The great myth of urban Britain
- 28 June 2012
- From the section UK
What proportion of Britain do you reckon is built on? By that I mean covered by buildings, roads, car parks, railways, paths and so on - what people might call "concreted over". Go on - have a guess.
I was prompted to find out the answer to this question after reading this week how woodland is now calculated to cover 12.7% of the UK, the highest proportion since 1924 when records began.
I tweeted the figures after the ONS published them in their UK Environmental Accounts and found I was not the only one surprised. "Do we have a completely mistaken view of what our landscape is like?" I wondered.
The 80% of us who live in towns and cities spend an inordinate amount of time staring at tarmac and brick. On most urban roads, one can be tricked into thinking that the ribbon of grey we see reflects the land use for miles around.
But when you look out of a plane window as you buckle-up ahead of landing at a UK airport, the revelation is how green the country appears.
So what is the answer to my question - have you got a figure in your head?
Until recently, conflicting definitions have made the calculation tricky but fortunately, a huge piece of mapping work was completed last summer - the UK National Ecosystem Assessment (NEA).
Five hundred experts analysed vast quantities of data and produced what they claim is the first coherent body of evidence about the state of Britain's natural environment.
Having looked at all the information, they calculated that "6.8% of the UK's land area is now classified as urban" (a definition that includes rural development and roads, by the way).
The urban landscape accounts for 10.6% of England, 1.9% of Scotland, 3.6% of Northern Ireland and 4.1% of Wales.
Put another way, that means almost 93% of the UK is not urban. But even that isn't the end of the story because urban is not the same as built on.
In urban England, for example, the researchers found that just over half the land (54%) in our towns and cities is greenspace - parks, allotments, sports pitches and so on.
Furthermore, domestic gardens account for another 18% of urban land use; rivers, canals, lakes and reservoirs an additional 6.6%.
In England, "78.6% of urban areas is designated as natural rather than built". Since urban only covers a tenth of the country, this means that the proportion of England's landscape which is built on is…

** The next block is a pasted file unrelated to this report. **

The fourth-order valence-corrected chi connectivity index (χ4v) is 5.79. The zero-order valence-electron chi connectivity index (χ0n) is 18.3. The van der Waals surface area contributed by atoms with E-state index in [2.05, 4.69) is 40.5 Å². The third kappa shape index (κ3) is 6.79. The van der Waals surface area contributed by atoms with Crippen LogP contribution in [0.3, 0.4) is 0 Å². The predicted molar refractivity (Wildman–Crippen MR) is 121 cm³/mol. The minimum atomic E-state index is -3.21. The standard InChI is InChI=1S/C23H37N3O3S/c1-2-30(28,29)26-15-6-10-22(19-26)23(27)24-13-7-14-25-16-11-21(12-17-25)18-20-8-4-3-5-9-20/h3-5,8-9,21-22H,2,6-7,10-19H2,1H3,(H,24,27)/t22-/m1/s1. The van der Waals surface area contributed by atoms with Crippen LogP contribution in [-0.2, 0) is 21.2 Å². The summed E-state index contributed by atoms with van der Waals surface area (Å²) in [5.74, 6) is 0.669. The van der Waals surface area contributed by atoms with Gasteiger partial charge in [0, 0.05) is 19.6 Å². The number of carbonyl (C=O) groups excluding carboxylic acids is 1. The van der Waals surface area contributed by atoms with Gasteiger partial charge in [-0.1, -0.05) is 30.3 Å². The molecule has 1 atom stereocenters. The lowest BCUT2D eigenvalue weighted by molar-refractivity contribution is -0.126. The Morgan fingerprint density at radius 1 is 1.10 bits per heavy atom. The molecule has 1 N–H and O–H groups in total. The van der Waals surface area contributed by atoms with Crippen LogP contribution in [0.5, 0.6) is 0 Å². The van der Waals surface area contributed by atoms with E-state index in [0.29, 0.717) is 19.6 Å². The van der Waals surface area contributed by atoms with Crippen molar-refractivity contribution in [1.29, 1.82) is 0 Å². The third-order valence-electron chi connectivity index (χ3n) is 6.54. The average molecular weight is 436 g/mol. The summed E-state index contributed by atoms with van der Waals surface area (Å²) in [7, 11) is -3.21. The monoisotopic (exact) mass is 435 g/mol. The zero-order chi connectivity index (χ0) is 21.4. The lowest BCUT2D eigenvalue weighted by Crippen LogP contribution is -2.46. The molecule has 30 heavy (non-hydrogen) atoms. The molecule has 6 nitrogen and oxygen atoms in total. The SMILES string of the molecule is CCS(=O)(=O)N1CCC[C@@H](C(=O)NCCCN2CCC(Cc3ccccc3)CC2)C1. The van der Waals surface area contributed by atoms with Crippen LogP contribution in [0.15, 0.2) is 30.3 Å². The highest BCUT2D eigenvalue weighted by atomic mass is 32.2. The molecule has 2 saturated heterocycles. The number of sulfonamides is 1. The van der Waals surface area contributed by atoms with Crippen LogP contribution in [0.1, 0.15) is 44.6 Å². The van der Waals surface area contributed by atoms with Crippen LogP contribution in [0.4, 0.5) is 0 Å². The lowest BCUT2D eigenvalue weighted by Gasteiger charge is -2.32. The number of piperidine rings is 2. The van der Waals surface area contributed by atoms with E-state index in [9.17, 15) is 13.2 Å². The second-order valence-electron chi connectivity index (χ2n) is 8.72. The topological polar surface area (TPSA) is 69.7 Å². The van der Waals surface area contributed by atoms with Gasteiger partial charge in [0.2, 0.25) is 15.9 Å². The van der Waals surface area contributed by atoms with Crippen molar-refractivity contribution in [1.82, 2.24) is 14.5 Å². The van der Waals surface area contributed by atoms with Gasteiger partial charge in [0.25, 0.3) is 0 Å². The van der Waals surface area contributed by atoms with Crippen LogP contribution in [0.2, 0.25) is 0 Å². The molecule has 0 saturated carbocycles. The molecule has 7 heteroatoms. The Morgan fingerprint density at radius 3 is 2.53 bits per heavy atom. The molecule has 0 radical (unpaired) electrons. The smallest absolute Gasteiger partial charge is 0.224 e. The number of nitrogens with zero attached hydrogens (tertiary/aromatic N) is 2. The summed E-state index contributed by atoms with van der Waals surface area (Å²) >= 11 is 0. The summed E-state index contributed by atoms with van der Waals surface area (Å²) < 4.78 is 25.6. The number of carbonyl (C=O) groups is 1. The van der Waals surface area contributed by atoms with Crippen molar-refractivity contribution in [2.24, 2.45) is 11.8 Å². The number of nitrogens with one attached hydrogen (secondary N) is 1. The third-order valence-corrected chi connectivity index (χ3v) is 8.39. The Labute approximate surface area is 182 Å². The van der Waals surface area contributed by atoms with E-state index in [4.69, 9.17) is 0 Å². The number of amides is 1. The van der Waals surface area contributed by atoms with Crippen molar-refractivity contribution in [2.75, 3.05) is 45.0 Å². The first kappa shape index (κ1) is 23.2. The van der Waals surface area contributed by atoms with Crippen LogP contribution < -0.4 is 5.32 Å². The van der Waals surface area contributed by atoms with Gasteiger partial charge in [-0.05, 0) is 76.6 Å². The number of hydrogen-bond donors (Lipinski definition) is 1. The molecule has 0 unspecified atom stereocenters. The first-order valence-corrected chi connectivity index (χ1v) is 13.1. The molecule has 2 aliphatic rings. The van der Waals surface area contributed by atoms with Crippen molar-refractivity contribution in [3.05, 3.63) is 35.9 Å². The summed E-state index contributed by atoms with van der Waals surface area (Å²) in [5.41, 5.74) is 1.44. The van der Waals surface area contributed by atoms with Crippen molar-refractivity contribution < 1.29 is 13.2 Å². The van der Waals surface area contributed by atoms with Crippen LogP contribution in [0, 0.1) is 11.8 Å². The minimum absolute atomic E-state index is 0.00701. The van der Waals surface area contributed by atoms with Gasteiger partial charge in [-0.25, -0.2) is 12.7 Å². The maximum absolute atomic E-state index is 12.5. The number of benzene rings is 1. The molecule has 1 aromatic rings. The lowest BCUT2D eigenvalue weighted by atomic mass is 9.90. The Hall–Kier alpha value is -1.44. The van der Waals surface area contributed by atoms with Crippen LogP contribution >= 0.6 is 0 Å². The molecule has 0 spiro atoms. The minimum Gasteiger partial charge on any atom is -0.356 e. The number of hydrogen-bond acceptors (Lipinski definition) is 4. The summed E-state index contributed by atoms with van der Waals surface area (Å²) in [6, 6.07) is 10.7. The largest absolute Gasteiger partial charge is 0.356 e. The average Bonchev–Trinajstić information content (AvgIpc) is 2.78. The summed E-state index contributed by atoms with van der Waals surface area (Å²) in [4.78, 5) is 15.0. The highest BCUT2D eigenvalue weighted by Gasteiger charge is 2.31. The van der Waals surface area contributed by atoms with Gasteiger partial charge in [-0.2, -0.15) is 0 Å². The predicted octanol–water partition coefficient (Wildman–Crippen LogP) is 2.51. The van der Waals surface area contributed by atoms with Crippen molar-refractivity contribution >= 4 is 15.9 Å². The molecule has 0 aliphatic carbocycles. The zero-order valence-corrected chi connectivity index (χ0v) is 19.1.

Yes. According to the most detailed analysis ever conducted, almost 98% of England is, in their word, natural.
Elsewhere in the UK, the figure rises to more than 99%. It is clear that only a small fraction of Britain has been concreted over.
There will be quibbles. What about the gardens people have paved? The NEA looked at that, noting how in London an estimated 3,200 hectares of front gardens have been covered in concrete, bricks or gravel.
Paving levels are highest, it was found, in the North-East of England and Scotland, where 47% and 31% of front gardens are more than three-quarters paved. The detail in their analysis is impressive.
Quite simply, the figures suggest Britain's mental picture of its landscape is far removed from the reality.
This map from the NEA report - also seen on page 20 of the PDF report above - helps to visualise what the country actually looks like.
But even it cannot reflect the extraordinary finding that almost four-fifths of what is designated urban land is not built on.
Perhaps our impressions are the result of lives largely spent in the 2% of the country that has been concreted over - at work, at home or travelling between the two in the car or on the bus.
The lesson might be that we need to celebrate the truth about our green and pleasant land.
Or perhaps it simply tells us we really should get out more.